How will Naval Group's new underwater drone redefine naval combat?

Following the cancellation of the Australian contract for the design and manufacture of 12 conventional propulsion submarines of the Attack class derived from the Shortfin Barracuda, the French shipbuilder Naval Group was in an unenviable position, given its image international had been affected by this decision. Some Anglo-Saxon commentators even saw it as an opportunity to move forward towards a consolidation of European naval means of production, in other words, to eliminate French from this market for conventional submarines contested by 4 European manufacturers, and which represents more than half of its exports over the past 20 years with contracts in India, Brazil and Malaysia. If the confirmation from Athens of an order for 3 FDI Belharra frigates gave the group a new lease of life, and despite the opportunity opened to it concerning the export of nuclear-powered submarines after Washington and London opened this Pandora's box, the French industrialist still needed a major announcement in the underwater sector to restore his image on the international scene.

This took place last week during the Naval Group Innovation Days, an event organized to promote the innovations of the French shipbuilder, in the form of a long-endurance underwater combat drone, not as a digital model. or distant promise, but as a demonstrator already assembled and even experienced in dock, and which will begin a test phase in the coming days for 2 months, in order to assess its performance and validate the technological options selected for its design. The project, developed in great secrecy and on its own basis by Naval Group, does much more than put the industrialist back in the saddle in the field of submarine warfare, because it opens up unparalleled operational, industrial and commercial perspectives, in particular for face the new challenges emerging on the oceans.

An underwater drone built for combat

The demonstrator currently being tested by Naval Group is 10 meters long for a displacement of 10 tonnes, and uses a biomimetic hydrodynamic shape inspired by large cetaceans such as the sperm whale. According to Naval Group, it is able to navigate, in its current form, several days in autonomous diving, at a cruising speed of 6 knots, and a maximum speed of 15 knots. It carries a hull sonar for underwater detection, as well as a radar and an electro-optic system on mast when it evolves near the surface. It has several communication systems, including a satellite link, a radio link and a low frequency link, allowing it to communicate with a mother ship, or a control station, in the form of compressed encrypted messages to increase the stealth of the machine. Finally, it has a navigation, sensor analysis and mission control system based on artificial intelligence combining Machine Learning and deterministic analysis to ensure fine control of the drone's actions.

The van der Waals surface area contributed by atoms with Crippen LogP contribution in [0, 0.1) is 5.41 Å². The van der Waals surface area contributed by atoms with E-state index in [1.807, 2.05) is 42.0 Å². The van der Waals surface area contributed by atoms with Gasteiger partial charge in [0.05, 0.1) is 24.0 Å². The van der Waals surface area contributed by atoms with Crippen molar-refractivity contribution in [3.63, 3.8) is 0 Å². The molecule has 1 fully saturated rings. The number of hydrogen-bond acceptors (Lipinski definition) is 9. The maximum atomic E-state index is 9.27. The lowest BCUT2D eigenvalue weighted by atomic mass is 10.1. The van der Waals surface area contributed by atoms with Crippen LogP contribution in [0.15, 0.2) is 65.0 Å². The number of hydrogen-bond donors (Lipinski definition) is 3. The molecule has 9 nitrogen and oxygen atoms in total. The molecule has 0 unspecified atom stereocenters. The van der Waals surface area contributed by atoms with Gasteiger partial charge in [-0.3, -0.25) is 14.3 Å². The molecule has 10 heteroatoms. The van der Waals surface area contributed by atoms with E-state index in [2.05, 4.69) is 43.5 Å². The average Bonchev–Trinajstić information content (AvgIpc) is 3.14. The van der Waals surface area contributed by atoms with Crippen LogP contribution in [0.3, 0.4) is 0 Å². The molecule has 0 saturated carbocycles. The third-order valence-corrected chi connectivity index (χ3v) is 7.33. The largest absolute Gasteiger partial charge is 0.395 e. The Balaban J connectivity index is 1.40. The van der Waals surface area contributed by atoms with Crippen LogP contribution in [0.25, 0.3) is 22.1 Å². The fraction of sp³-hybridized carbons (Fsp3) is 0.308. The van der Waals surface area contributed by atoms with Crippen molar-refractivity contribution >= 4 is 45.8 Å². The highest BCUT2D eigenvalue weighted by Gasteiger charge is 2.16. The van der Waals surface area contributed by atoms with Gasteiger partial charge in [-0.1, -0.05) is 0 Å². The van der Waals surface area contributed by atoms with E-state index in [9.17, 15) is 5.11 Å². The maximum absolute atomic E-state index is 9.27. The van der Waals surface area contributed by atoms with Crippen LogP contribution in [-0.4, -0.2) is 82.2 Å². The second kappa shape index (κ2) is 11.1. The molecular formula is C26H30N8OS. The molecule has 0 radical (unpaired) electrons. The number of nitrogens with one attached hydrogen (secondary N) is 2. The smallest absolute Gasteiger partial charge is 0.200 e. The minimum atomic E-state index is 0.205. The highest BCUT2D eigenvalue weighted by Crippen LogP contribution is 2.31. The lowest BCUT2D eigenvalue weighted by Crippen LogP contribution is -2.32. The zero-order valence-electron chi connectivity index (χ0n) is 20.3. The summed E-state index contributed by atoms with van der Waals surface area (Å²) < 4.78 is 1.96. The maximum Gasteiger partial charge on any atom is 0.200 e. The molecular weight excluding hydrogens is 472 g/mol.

The Naval Group demonstrator was put to sea for the first time in 2020. In the days to come, it should begin a two-month testing phase.

But these data only concern the demonstrator currently under test. Indeed, according to Naval Group, this family of submarine combat drone will be able to go well beyond the characteristics of its current demonstrator, both in terms of performance and mission profiles. Thus, the production version on which the engineers of Naval Group are working will be longer, 13 meters for a displacement of 20 tons, and will have an autonomy at sea, a discretion and a speed superior to that of the demonstrator. As such, it should be noted that the reduced models presented during the event were fitted with a pump jet, a streamlined propeller making it possible to reduce noise and the risk of cavitation at higher speeds. Above all, beyond the ISR intelligence missions for which the base model is designed, a more imposing model, 20 meters long, will have an AIP propulsion system giving it a diving autonomy of several weeks, and the potential capacity to carry large payloads, including anti-submarine or anti-ship torpedoes, and naval mines, opening up an immense range of possibilities at the operational level.

Force multiplier and denial of access

The rest of this article is for subscribers only -

Full-access articles are available in the “ Free Items“. Flash Articles are accessible in full version for 48 hours. Subscribers have access to the full Analyses, News and Synthesis articles. Articles in Archives (more than 2 years old) are reserved for Premium subscribers.

The purchase of subscriptions is only accessible from the website – Subscriptions and Tools section

More information